Every hockey fan knows who Martin Brodeur, Dominik Hasek and Patrick Roy are. If you don’t, I suggest google and YouTube. I discussed the three below along with some commentary on other legends above. Feel free to check it out.
Last night, I was having a friendly discussion with Robert Davis in our little group chat on Facebook Messenger. A unique group that includes old Hard Hits cohosts Brian Sanborn and John “JPG” Giagnorio. We also have Colin Cannaday, Daniel Wheeler and friend Madison Miller, who has her own podcast on Anchor. I just started up.
The convo turned to great goalies between Rob and I with Colin and John pushing buttons. Ah. A favorite pastime of mine. Now, I’ve created madness. Rob is a Devils fan. So, he sides with Brodeur when it comes to who was the best of a great era that started with Roy in the 1980’s. Ironically, he was Brodeur’s idol with him being from Montreal and the son of former goalie and Canadiens photographer Denis.
Once he established himself in the early 90’s by pushing the Rangers the limit and then winning the first of three Stanley Cups the following year, Brodeur was a star. He would become so consistent on such a great team that he’d go on to set NHL records for most wins (691) and shutouts (125). He surpassed Roy in wins and all-time great Terry Sawchuk in shutouts. Along with winning three Cups and four Vezinas, Marty is one of the best goalies to ever play the game.
Photo via The Runner Sports Getty Images
For Hasek, he took a different route entirely. Picked in Round 10 at 199 overall in the ’83 NHL Draft by the Blackhawks, he stayed in the Czech Republic for several years before coming over. Once he did, it was obvious Hasek could play. Mike Keenan even went to him in the Stanley Cup Finals versus the mighty Penguins. His unorthodox style produced some remarkable saves on the likes of Mario Lemieux and Jaromir Jagr. But the Blackhawks were no match for the Pens, who repeated as champs.
With Eddie Belfour established as the starting netminder in Chicago, it was obvious that Hasek needed a change of scenery to be given a real opportunity. The Hawks traded him to the Sabres for a package that included Stephane Beauregard and a fourth round pick that became Eric Daze. At least Daze had a good career even though injuries cut it short.
The deal was a steal for the Sabres, who eventually moved former Oilers star Grant Fuhr to the Kings in a trade that netted Alexei Zhitnik. Fuhr was bad for LA as a rental and would move on to the Blues where he had a couple of big years in the twilight of his Hall of Fame career.
Once Hasek became the guy in Buffalo, he quickly transformed into a star the likes the hockey world hadn’t seen. While Roy and Brodeur were receiving all the ink for winning Cups in Montreal and New Jersey, Hasek was busy proving he was a special player for Buffalo. It started in ’93-94 when he won 30 games while posting a league best 1.95 goals-against-average (GAA) along with the league lead in shutouts (7) and save percentage (.930). That was good enough to win his first Vezina and finish second for the Hart.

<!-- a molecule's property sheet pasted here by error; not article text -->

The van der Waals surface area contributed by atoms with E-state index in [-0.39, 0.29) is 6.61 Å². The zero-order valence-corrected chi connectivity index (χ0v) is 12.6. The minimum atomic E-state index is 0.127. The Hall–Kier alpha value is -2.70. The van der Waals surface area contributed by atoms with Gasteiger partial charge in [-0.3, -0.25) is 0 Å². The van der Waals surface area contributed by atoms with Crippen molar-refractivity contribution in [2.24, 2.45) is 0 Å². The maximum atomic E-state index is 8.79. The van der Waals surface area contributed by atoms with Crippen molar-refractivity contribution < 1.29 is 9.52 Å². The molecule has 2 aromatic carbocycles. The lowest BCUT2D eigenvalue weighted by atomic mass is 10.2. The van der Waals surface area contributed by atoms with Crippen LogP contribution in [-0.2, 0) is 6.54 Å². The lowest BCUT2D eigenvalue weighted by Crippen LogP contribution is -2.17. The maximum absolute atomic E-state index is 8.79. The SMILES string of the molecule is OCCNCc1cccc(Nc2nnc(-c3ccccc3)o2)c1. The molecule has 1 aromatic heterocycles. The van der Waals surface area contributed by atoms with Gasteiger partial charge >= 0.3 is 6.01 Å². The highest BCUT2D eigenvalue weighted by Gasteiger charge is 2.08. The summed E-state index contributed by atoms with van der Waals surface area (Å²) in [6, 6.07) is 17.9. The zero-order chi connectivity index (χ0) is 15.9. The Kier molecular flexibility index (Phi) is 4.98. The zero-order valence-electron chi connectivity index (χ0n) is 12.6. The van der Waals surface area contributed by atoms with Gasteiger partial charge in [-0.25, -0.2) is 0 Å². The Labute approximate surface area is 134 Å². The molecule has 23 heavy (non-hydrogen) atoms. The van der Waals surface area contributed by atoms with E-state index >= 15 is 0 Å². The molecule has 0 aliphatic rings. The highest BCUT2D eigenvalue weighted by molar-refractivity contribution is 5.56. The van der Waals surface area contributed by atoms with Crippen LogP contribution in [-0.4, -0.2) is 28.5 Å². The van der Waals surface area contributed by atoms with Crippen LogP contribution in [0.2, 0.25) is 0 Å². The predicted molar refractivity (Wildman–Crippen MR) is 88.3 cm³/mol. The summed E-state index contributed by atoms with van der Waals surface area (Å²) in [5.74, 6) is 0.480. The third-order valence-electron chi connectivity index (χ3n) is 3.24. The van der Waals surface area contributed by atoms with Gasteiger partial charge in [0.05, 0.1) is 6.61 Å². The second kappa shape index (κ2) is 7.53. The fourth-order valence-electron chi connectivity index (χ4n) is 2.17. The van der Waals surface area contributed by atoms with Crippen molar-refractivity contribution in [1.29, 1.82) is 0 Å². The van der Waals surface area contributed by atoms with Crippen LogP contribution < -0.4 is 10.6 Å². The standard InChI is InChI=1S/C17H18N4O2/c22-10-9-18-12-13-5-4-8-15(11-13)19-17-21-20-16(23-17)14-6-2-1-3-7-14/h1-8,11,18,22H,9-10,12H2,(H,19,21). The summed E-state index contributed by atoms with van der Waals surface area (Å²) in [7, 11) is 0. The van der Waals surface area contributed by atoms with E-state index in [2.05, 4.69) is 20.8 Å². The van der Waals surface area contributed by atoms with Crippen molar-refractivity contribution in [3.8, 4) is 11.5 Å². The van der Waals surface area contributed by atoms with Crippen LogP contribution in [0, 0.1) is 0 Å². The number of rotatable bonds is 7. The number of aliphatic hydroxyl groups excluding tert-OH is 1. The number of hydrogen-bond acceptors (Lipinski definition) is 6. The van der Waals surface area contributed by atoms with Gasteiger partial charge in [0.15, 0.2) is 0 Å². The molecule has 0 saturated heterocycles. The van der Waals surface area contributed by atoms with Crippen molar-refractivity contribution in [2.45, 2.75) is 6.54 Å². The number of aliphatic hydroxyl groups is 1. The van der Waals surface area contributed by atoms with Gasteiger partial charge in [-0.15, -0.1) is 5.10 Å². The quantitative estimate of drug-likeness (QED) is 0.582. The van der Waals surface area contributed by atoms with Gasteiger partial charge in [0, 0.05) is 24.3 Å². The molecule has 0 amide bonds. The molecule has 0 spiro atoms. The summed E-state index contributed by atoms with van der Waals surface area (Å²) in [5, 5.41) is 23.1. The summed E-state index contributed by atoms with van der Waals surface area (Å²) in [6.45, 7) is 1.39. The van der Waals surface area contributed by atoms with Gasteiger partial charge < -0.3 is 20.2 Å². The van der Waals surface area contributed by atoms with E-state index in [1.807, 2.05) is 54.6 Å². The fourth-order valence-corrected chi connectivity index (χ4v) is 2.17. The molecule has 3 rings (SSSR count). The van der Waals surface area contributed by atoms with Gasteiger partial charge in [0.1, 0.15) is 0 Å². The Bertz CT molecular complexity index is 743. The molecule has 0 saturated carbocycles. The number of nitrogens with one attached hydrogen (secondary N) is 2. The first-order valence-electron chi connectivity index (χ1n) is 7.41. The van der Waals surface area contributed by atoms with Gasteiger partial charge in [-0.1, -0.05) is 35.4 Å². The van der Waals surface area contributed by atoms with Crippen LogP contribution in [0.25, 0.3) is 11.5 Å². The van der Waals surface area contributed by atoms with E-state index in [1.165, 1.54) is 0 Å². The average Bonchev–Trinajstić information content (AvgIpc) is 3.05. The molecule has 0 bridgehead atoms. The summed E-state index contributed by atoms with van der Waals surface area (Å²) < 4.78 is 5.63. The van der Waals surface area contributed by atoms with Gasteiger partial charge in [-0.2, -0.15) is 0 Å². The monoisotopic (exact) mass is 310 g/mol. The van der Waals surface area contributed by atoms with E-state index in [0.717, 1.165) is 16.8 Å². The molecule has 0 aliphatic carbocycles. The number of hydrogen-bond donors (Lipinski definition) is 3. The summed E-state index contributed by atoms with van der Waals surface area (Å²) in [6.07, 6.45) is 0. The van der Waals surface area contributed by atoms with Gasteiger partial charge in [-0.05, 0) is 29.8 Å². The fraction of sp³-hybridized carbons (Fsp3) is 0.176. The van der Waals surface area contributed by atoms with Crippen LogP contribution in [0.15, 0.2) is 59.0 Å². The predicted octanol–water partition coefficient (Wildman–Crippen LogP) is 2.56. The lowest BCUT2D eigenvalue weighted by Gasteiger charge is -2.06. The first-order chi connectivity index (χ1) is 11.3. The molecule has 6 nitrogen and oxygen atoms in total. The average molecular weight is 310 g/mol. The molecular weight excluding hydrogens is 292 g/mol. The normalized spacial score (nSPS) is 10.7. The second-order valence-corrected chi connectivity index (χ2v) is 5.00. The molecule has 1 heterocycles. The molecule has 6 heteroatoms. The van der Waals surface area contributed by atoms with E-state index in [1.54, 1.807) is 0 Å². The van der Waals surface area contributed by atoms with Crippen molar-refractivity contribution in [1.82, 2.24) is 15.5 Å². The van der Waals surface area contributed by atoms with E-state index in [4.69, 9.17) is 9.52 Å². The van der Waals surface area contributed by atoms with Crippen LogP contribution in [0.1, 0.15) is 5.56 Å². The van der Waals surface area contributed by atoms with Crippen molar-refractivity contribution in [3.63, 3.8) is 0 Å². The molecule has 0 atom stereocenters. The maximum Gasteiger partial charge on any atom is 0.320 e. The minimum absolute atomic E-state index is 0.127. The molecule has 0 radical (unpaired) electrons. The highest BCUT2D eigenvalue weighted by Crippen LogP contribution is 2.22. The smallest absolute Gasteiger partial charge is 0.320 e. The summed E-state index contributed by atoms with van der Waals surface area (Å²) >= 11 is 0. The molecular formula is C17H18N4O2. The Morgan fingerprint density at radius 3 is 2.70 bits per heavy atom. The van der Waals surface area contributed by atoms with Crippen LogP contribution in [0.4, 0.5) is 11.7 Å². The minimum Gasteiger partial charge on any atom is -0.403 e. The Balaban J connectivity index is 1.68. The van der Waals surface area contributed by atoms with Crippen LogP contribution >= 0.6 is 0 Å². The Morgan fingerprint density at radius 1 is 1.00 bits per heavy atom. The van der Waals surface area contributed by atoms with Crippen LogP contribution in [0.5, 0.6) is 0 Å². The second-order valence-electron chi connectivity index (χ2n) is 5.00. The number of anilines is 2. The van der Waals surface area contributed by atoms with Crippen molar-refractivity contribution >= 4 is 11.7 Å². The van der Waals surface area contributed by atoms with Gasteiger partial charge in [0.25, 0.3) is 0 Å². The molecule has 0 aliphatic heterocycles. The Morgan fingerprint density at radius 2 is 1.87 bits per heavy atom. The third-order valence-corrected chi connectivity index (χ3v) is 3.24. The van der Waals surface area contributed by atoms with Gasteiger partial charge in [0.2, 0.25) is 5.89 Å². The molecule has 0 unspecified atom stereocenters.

Interestingly, that same year in ’93-94, Hasek and Brodeur would meet in a memorable first round series between the Sabres and Devils. Not surprisingly, the best of seven series went the distance due to great goaltending. Hasek wouldn’t allow his team to lose a classic Game Six played at the old Aude in Buffalo. A game in which he stopped all 70 Devil shots to outduel Brodeur for a 1-0 shutout that sent the series back to East Rutherford. Dave Hannan was the overtime hero scoring in the fourth OT. In between them, Hasek and Brodeur faced a combined 120 shots with only one beating the then Devils rookie. Astonishing.
Ultimately, the Devils won the series by taking the deciding seventh game 2-1. They would advance all the way to the Conference Finals which in itself became an all-time classic against the Hudson rival Rangers. A series that had twists and turns along with drama with the Mark Messier led veteran Blueshirts advancing in a dramatic seven games thanks to OT hero Stephane Matteau.
That series only strengthened Brodeur and the Devils, who would win the first of three Cups by sweeping the Red Wings in ’95. I wasn’t surprised they won. They lost in excruciating fashion the year before after being so close. The only surprise was they beat powerful Detroit in four straight. Something most experts didn’t see happening. They underestimated the Devils.
Hasek was continuing to dominate the game with his odd style of stopping the puck. He would win a second consecutive Vezina in ’95 by leading in all three major categories including shutouts. Following an off year, he was back with a vengeance the next two seasons by doing a rarity. Sweeping the Vezina and Hart. Something you don’t see these days. The last to do it was Carey Price in ’13-14. Ironically, Jose Theodore also accomplished the feat in ’01-02 when he had a dominant year. Go figure. He also played for the Habs. The rest of his career wasn’t great.
Before Brodeur started racking up his four Vezinas, he had to contend with Hasek, whose Sabres teams weren’t as strong. The Dominator won six Vezinas over an eight year period all in Buffalo including his final season during ’00-01. He led them to their second Stanley Cup appearance in ’99 when they upset the Maple Leafs. Even though they didn’t have the talent of the Stars, the Sabres pushed them six games with Brett Hull scoring a controversial winner in triple overtime to give Dallas the Cup. Replays showed that his toe was in the crease. It became known as No Goal in Western New York. That crease rule was a ridiculous one.
After all the success with Buffalo, Hasek moved to the Red Wings in a trade that netted Slava Kozlov and a first round pick that was moved around. It didn’t work out for the Sabres as Kozlov, who was a good player as part of the Red Wings Russian Five, never got acclimated. He lasted one season before being rerouted to Atlanta where he was revitalized while playing with Ilya Kovalchuk and Marc Savard.